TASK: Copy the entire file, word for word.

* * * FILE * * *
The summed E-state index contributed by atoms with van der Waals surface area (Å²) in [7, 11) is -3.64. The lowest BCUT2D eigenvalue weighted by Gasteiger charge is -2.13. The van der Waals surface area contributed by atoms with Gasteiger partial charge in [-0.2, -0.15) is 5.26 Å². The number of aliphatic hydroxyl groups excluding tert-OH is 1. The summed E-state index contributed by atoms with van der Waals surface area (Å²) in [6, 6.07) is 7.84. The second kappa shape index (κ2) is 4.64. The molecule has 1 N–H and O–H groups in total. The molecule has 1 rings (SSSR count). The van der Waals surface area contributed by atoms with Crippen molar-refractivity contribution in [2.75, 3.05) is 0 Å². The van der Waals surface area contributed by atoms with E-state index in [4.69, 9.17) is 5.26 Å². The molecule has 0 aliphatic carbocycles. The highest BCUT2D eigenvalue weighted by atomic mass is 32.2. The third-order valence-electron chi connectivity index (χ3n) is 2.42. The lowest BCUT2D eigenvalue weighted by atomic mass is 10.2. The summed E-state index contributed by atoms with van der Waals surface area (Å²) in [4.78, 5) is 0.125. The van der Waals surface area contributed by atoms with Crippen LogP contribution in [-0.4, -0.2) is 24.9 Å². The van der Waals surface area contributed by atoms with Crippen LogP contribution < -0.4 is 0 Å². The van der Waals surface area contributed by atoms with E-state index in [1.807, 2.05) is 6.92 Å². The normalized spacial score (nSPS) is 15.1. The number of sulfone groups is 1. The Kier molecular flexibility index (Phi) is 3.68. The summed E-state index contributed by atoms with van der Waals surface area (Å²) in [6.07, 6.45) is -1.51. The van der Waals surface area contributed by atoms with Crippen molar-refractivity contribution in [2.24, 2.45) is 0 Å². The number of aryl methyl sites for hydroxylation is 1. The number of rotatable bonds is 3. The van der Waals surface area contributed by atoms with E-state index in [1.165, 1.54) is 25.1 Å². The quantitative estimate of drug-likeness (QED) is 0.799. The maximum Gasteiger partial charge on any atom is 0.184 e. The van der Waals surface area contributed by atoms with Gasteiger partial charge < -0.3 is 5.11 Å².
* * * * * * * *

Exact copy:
The summed E-state index contributed by atoms with van der Waals surface area (Å²) in [7, 11) is -3.64. The lowest BCUT2D eigenvalue weighted by Gasteiger charge is -2.13. The van der Waals surface area contributed by atoms with Gasteiger partial charge in [-0.2, -0.15) is 5.26 Å². The number of aliphatic hydroxyl groups excluding tert-OH is 1. The summed E-state index contributed by atoms with van der Waals surface area (Å²) in [6, 6.07) is 7.84. The second kappa shape index (κ2) is 4.64. The molecule has 1 N–H and O–H groups in total. The molecule has 1 rings (SSSR count). The van der Waals surface area contributed by atoms with Crippen molar-refractivity contribution in [2.75, 3.05) is 0 Å². The van der Waals surface area contributed by atoms with E-state index in [4.69, 9.17) is 5.26 Å². The molecule has 0 aliphatic carbocycles. The highest BCUT2D eigenvalue weighted by atomic mass is 32.2. The third-order valence-electron chi connectivity index (χ3n) is 2.42. The lowest BCUT2D eigenvalue weighted by atomic mass is 10.2. The summed E-state index contributed by atoms with van der Waals surface area (Å²) in [4.78, 5) is 0.125. The van der Waals surface area contributed by atoms with Crippen LogP contribution in [-0.4, -0.2) is 24.9 Å². The van der Waals surface area contributed by atoms with Crippen LogP contribution < -0.4 is 0 Å². The van der Waals surface area contributed by atoms with E-state index in [1.807, 2.05) is 6.92 Å². The normalized spacial score (nSPS) is 15.1. The number of sulfone groups is 1. The Kier molecular flexibility index (Phi) is 3.68. The summed E-state index contributed by atoms with van der Waals surface area (Å²) in [6.07, 6.45) is -1.51. The van der Waals surface area contributed by atoms with Crippen molar-refractivity contribution in [2.24, 2.45) is 0 Å². The number of aryl methyl sites for hydroxylation is 1. The number of rotatable bonds is 3. The van der Waals surface area contributed by atoms with E-state index in [1.165, 1.54) is 25.1 Å². The quantitative estimate of drug-likeness (QED) is 0.799. The maximum Gasteiger partial charge on any atom is 0.184 e. The van der Waals surface area contributed by atoms with Gasteiger partial charge < -0.3 is 5.11 Å².